This introductory chapter discusses the different types of people living in England who to travelled to France in the period 1180 to the mid-fourteenth century. Many English visitors to France were, by and large, welcome guests. However, there were four principal categories of less desirable English sojourners in France. These include political exiles, demobilized troops, pariah groups, and the focus of the present study: those sent into exile because of their alleged association with serious criminal activities in England. Exile impoverished not only those who departed the realm, but also their spouses, children, and other kin. It forever divided families from their criminal kinfolk, at least in the English case. The system demanded and justified horrendous punishments for those who submitted to it if they later illegally tried to thwart it.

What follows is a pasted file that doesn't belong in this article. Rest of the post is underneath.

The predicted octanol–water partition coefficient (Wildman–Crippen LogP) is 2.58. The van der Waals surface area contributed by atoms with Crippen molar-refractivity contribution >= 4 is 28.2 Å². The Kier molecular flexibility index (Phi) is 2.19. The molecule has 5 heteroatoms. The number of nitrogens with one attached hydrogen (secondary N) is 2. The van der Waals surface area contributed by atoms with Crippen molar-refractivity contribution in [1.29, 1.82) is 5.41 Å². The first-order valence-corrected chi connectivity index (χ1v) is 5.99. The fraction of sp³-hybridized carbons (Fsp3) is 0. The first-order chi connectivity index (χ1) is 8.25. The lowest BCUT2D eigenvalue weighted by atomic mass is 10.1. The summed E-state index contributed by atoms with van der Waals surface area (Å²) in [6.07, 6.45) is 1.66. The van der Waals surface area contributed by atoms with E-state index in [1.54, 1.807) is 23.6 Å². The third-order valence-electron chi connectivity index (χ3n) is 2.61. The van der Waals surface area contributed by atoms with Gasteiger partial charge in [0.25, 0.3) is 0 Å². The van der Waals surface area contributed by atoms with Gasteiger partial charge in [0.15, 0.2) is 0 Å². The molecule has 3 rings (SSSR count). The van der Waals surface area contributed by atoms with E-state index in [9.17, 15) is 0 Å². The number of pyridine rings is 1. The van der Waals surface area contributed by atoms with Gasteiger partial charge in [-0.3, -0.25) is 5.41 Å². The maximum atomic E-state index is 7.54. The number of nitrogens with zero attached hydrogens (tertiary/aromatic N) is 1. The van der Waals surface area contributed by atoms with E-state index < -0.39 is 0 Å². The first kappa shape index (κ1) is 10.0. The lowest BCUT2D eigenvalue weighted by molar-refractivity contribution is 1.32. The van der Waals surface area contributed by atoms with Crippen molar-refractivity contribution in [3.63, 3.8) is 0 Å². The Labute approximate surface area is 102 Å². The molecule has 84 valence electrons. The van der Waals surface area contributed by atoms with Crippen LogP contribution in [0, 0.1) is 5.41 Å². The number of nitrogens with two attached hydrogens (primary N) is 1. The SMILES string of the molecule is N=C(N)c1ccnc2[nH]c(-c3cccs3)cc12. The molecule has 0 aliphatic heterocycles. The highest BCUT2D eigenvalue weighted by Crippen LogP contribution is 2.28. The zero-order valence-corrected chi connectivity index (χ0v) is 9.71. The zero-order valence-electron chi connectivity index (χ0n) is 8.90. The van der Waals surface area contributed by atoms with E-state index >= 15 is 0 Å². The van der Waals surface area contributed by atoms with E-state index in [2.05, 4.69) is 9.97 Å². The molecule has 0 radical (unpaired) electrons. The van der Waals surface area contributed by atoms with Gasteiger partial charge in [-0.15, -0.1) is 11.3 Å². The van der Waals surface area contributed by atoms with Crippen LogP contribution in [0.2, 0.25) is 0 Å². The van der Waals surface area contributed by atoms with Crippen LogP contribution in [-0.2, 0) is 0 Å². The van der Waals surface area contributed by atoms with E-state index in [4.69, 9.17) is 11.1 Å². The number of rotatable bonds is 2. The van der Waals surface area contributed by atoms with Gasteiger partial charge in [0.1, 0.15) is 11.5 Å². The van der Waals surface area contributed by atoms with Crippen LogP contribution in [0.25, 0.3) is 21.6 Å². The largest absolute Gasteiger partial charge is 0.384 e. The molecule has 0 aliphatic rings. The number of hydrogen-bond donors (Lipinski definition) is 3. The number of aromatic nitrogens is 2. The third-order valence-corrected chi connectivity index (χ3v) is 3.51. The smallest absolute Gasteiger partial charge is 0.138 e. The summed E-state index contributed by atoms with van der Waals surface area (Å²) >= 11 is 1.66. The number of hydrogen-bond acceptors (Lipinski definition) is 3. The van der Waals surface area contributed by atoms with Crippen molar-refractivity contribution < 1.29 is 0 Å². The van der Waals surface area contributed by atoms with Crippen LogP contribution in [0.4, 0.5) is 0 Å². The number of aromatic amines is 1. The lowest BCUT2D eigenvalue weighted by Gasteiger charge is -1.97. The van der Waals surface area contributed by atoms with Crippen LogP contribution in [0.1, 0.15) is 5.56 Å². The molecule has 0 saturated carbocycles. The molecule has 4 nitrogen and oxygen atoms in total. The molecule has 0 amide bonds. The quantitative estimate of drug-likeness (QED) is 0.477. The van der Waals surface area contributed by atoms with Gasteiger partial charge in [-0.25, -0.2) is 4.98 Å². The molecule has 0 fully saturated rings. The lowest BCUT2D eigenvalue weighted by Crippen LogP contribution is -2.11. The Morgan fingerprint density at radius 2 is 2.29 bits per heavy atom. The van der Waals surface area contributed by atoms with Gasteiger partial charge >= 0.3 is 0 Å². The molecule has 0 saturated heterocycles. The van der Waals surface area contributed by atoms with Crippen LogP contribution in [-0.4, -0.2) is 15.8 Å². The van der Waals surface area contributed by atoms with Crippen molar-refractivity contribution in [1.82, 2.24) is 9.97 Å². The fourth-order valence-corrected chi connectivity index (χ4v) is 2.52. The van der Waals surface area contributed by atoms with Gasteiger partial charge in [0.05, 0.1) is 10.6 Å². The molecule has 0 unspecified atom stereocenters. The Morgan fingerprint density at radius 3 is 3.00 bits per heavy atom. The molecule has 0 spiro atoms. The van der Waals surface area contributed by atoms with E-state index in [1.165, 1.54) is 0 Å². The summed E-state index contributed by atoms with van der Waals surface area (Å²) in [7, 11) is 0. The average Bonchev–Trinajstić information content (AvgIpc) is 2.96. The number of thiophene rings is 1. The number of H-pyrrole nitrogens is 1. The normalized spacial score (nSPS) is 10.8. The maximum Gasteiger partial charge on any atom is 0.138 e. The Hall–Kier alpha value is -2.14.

Princeton Scholarship Online requires a subscription or purchase to access the full text of books within the service. Public users can however freely search the site and view the abstracts and keywords for each book and chapter.
If you think you should have access to this title, please contact your librarian.
To troubleshoot, please check our FAQs , and if you can't find the answer there, please contact us.